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The End of Men is a pandemic-era novel that cuts very close to the bone

Christina Sweeney‑Baird imagines a mystery illness spreading across the globe. The novel is brilliant, says Sadie Robinson—and dilemmas raised are all too familiar
Issue 2754
The cover of Christina Sweeney-Bairds novel The End of Men

The cover of Christina Sweeney-Baird’s novel The End of Men

This is a stunning book with an unfortunately horribly familiar theme—how to cope with a deadly pandemic.

The first inkling of a serious ­problem comes at a hospital in Glasgow. A couple of men die in quick succession and it isn’t really clear why.

Amanda, a doctor at the hospital, recognises that there is a lethal virus that only kills men but can be carried by women. But her warnings are ­initially ignored—letting the virus spread across the globe.

There are eerie echoes of ­coronavirus. There is panic as people scrabble to adjust to a world where everything must be disinfected, social contact limited, masks worn, and so on. The book is great at describing the awful impact on individuals.

Catherine is living in London with her husband Anthony and son Theodore when the pandemic hits. She loses both of them. The description of how this happens, and her long-term grief that follows, is heartbreaking.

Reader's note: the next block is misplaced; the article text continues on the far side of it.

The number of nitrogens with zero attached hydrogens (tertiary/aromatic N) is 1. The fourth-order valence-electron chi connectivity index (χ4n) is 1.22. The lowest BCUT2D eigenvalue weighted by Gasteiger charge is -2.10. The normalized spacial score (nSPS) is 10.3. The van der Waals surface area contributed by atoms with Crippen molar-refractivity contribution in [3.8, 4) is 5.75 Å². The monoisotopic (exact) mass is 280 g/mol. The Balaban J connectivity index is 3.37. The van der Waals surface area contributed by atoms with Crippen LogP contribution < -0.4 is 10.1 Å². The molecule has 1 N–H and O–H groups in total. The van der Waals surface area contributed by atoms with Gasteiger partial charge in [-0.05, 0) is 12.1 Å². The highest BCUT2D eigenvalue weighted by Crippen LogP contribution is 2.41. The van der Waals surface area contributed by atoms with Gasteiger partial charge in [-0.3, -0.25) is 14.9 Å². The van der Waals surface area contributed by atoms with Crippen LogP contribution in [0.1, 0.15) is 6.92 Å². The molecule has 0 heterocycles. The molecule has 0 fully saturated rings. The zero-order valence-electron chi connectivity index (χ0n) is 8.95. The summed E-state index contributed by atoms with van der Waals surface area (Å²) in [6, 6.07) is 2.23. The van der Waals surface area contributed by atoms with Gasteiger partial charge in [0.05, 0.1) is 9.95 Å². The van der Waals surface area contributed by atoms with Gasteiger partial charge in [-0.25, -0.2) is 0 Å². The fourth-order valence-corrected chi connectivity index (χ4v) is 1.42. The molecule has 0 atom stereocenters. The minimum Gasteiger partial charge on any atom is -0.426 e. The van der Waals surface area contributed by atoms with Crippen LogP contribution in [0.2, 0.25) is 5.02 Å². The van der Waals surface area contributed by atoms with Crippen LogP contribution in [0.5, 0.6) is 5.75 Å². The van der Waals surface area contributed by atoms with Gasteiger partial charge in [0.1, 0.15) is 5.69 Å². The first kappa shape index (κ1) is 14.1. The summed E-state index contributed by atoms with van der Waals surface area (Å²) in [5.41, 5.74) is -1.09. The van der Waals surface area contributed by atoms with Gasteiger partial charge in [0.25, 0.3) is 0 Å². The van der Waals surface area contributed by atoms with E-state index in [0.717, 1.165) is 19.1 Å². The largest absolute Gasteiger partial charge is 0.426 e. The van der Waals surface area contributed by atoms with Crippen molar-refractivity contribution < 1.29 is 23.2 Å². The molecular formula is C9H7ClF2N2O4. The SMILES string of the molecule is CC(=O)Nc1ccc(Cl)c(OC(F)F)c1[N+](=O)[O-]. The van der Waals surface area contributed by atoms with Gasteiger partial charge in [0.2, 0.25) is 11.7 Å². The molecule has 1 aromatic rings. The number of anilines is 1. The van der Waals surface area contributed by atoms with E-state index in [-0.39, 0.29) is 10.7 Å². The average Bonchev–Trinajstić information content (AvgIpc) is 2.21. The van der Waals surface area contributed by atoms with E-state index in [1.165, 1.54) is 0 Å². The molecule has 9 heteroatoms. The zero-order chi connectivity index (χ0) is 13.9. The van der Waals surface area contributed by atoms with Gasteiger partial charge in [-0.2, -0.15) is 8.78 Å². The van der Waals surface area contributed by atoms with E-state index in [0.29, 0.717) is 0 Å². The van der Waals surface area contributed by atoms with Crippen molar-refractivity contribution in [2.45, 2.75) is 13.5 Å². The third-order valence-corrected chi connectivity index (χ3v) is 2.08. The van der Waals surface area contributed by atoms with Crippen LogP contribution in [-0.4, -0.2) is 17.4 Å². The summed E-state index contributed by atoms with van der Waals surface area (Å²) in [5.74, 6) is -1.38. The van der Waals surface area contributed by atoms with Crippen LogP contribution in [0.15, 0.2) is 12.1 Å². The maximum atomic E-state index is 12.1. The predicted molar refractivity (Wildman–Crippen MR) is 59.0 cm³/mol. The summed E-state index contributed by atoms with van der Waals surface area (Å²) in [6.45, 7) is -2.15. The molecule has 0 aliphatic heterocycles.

The book gets across how class shapes the impact of the pandemic, using characters in different countries in wildly different circumstances.

What it also does really well is to investigate what the disappearance of the majority of men would actually mean. For instance, some ­resistance movements initially make gains because there aren’t the state forces available to contain them. Armies and police forces are collapsing.

Women have to retrain in numerous different roles to keep many sectors of society going.

There are moral questions and ­dilemmas that don’t have easy answers. Newborn male babies are removed from their mothers and kept in a sterile environment, until ­hopefully a vaccine is found.

The forcible removal of the ­children, done without the mothers’ prior knowledge, sounds barbaric. But then again, it also means their children will live.

Laws force some people deemed safe to house boys and try and shield them from the plague—with the threat of jail if they refuse. Is this a necessary act of force to try and save humanity, or is it a trashing of civil liberties?

Christina Sweeney-Baird has ­created a riveting novel full of difficult questions and fascinating characters. For people who have lost loved ones during the actual pandemic, this could be too hard a read. But for anyone who won’t find it too anxiety-provoking, I definitely recommend it.

The End of Men by Christina Sweeney‑Baird is out now

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